3 min read

Progress toward creative goals, spring 2017

At the beginning of the year, I made a set of "creative goals" for 2017. In March, I wrote about my progress toward those goals, and I'd like to check in regularly and update my goals as they change and/or write about progress in general. So far, 2017 might be my most productive "making" year to date. I can't help but think that this list-making and list-maintaining helps motivate me toward concrete goals and to stay on track with projects that I actually want, need, want to give to someone, or that will teach me new skills.


Current, active projects:

May cardigan: I made some significant progress on this in the car during our recent trip. Nine hours each way to and from Arkansas (with a husband who enjoys driving) gave me a lot of knitting time!

Colorwork mittens: these weren't originally planned for, even though several other colorwork projects were. However, these use some precious stash yarn (Brooklyn Tweed LOFT, gifted to me by a friend) and the yarn and pattern pairing seemed too perfect to pass up. Plus, the more colorwork practice, the better, especially before tackling a larger project like a yoked sweater.

knitted hearts: these are fast, soothing knits for me. I keep the necessary supplies for them neatly tied up in a bento bag, ready whenever I want to knit for the sake of knitting.

Recently completed projects (both of which will be included in a blog post eventually) :

Sencilla cowl: a spontaneous project intended to make the best use out of a single skein of an indie-dyed DK weight yarn. I love this cowl so, so much.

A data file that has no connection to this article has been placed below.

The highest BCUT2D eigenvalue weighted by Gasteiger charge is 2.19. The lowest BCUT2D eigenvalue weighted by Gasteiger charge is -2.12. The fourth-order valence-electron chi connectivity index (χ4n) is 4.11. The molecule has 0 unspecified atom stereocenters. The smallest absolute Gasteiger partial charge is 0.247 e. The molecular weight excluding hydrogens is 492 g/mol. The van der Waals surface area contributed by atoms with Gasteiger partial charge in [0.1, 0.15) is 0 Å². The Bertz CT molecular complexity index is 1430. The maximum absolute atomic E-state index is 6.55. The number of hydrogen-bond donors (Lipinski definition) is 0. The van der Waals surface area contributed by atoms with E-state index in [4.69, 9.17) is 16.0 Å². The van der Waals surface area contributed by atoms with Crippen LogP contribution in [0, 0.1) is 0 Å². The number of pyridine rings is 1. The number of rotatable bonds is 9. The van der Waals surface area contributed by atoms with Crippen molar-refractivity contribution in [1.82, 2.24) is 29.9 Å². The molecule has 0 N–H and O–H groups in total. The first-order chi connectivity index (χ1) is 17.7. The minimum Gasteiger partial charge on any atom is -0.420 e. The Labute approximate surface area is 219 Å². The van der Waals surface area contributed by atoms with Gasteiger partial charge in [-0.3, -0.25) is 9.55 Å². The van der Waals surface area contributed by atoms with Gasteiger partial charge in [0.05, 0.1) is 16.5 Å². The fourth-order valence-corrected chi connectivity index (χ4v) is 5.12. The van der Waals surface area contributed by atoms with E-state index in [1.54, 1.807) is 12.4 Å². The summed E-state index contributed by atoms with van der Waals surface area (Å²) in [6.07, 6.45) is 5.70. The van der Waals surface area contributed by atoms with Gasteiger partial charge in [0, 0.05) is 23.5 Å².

Arctic cardigan: I've written about it a bunch, but for the record on the blog, it's entirely done and I love it.

Planning for future projects:

For general learning, I'm planning to take this online class about colorwork, since I'd like to get more comfortable with managing multiple colors and tensioning my yarn.


Current, active projects:

I'm sewing a quilt!! It's really happening! Some things I'm learning: in general, how not to be afraid of my sewing machine. But specifically how to adjust tension and raise and lower the feed teeth and how to avoid stretching fabrics on the bias so they become distorted. At this point, I've sewn together 184 half square triangles and decided upon a final layout. Next step? Sewing the squares into strips. It's quite slow and methodical, but I love the rhythm of it, and all those short, straight seams are definitely building my confidence with the machine (although you can see the instructions booklet opened, at-the-ready, in the frame below ;)

Planning for future projects:


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